Tributes have poured in for “Lancashire’s ambassador for farming” after husband, father and grandad Alan Swale died.
Dozens of people flocked online to offer their condolences to Alan’s family, who farm at Joylan Farm, which sits in Sowerby, between St Michaels and Inskip.
The 77-year-old died of a stroke on Sunday evening at Preston Private Nursing Home in Fulwood leaving behind wife Joyce, six children and 13 grandchildren.
In a statement, Alan’s family said: “He was such a strong personality and has turned the farm from a small business into a massive success.
“We have a huge family and he was a mentor and not just a father to his children.
“Alan was painfully honest and always worth listening to.
“He has left a huge hole in our hearts and was the driving force in a lot of our lives as well as the farm.
“He was a real animal person with a great sense of humour and it’s been a very difficult time as he had only been ill for a short time and passed away suddenly.”
The Facebook post was met with more than 60 comments with many describing Alan as “ a real gentleman”, “one of a kind” and “a fantastic man”.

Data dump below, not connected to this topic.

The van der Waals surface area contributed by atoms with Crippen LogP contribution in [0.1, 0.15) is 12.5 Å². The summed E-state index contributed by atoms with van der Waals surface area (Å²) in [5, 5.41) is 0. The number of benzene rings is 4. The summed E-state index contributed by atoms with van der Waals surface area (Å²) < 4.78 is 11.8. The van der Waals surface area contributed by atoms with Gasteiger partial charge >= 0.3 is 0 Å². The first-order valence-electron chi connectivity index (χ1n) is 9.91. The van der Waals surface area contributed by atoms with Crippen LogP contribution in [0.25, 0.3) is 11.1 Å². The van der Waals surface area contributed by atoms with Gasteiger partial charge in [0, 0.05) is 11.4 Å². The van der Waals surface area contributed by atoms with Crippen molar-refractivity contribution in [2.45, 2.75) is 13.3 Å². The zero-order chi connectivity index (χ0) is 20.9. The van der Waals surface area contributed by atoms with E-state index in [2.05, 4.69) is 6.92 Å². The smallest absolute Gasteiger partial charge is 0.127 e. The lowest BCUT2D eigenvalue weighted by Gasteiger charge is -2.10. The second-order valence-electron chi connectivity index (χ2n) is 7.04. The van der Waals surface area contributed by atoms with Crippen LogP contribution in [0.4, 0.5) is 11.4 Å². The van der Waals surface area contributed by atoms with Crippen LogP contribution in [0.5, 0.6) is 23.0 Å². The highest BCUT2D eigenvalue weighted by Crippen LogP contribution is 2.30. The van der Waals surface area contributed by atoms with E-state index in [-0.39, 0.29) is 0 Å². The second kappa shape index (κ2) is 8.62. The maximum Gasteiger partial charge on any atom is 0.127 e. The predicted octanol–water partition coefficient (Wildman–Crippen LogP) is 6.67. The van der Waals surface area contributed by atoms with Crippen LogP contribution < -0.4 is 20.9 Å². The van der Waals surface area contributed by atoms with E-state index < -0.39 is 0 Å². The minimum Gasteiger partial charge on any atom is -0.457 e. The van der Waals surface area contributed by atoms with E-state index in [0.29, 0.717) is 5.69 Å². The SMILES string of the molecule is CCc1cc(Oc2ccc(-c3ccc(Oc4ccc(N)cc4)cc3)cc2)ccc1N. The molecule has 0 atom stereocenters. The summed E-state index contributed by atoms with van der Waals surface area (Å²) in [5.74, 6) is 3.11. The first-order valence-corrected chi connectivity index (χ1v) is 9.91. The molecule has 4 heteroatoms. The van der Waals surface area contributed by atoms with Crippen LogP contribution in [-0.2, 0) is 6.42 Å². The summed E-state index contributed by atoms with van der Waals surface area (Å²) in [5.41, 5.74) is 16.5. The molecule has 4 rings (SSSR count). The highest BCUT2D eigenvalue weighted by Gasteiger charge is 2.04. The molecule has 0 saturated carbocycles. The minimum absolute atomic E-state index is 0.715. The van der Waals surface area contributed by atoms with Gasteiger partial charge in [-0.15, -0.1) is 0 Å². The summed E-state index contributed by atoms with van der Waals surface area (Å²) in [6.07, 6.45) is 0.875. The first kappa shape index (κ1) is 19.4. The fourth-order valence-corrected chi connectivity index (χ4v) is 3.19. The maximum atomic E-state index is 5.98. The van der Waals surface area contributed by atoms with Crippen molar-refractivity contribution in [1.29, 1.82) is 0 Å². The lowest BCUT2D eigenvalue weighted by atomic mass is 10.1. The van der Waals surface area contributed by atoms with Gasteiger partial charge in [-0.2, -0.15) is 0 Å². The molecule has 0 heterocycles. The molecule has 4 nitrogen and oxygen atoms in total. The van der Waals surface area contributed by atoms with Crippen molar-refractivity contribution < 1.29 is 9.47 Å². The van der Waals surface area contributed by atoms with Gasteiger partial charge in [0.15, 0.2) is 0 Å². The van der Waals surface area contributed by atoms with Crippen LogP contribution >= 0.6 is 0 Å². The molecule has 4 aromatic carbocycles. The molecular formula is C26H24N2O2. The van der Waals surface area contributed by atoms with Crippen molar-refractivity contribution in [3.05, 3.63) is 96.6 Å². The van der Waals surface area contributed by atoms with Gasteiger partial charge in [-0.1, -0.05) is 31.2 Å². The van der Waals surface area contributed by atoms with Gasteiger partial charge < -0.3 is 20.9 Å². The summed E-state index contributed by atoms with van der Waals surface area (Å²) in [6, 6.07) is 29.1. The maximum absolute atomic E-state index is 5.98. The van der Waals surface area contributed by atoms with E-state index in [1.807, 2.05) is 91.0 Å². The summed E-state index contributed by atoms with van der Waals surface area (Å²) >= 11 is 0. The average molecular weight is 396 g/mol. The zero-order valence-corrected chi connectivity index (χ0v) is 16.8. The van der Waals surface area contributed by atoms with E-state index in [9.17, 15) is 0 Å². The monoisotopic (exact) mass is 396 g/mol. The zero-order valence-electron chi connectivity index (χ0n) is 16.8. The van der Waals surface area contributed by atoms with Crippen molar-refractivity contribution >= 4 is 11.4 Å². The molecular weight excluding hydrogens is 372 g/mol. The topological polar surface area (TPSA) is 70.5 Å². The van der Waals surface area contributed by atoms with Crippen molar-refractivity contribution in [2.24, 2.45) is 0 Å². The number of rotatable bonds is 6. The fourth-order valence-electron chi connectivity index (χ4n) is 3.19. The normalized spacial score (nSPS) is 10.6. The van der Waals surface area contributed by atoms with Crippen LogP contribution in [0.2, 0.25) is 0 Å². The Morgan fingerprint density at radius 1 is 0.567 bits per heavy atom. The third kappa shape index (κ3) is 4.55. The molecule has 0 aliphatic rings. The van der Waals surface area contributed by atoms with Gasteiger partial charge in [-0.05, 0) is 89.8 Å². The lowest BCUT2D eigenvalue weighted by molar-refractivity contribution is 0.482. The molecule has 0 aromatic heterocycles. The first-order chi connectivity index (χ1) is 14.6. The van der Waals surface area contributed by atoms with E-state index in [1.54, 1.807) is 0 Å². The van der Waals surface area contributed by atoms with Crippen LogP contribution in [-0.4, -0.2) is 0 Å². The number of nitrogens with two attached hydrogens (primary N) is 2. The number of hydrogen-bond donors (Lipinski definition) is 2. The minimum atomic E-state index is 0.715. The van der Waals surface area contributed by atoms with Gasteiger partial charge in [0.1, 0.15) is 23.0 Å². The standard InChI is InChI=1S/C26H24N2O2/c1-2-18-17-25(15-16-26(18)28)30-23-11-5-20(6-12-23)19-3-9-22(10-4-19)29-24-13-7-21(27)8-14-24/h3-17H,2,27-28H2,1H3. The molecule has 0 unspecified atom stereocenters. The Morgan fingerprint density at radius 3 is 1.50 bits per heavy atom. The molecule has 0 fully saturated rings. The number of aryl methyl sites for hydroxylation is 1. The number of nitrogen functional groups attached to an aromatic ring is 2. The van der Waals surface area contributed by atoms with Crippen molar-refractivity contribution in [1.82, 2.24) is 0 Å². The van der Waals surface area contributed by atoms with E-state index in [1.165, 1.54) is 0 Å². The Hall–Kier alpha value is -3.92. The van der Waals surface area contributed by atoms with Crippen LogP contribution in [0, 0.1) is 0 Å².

Friend Frank Nicholls took to Facebook to say: “He achieved far more than most in his life and will be very greatly missed.”
And he was joined by many others, including Susan Hanson Pinder, who said: “So sorry to hear of Alan’s passing, colourful character indeed, a real gentleman who will be sadly missed by many, RIP Alan.”
Alan, along with sons David and John and grandson Matthew, claimed to be the first farm in Europe to produce NEMi-Milk Naturally Enriched Milk innovations, a new brand of super milk. And, in little over a year, they have expanded to a customer list of over 4,000 across the North West.
It’s after Alan took charge of his first farm aged 17 before moving to Joylan Farm, off Pinfold Lane with wife Joyce in 1981. They bought their first pedigree cattle in 1972.
In 1994, the couple held champion titles at the Royal Show and Dairy Show and has been recognised as the premier breeder in the UK.
Despite semi-retiring in 2000, Alan remained a huge presence in the business and in the community.
Alan, who spent more than 60 years in dairy farming, passed away peacefully in the night say his family, who have asked for time while they make arrangements for his funeral.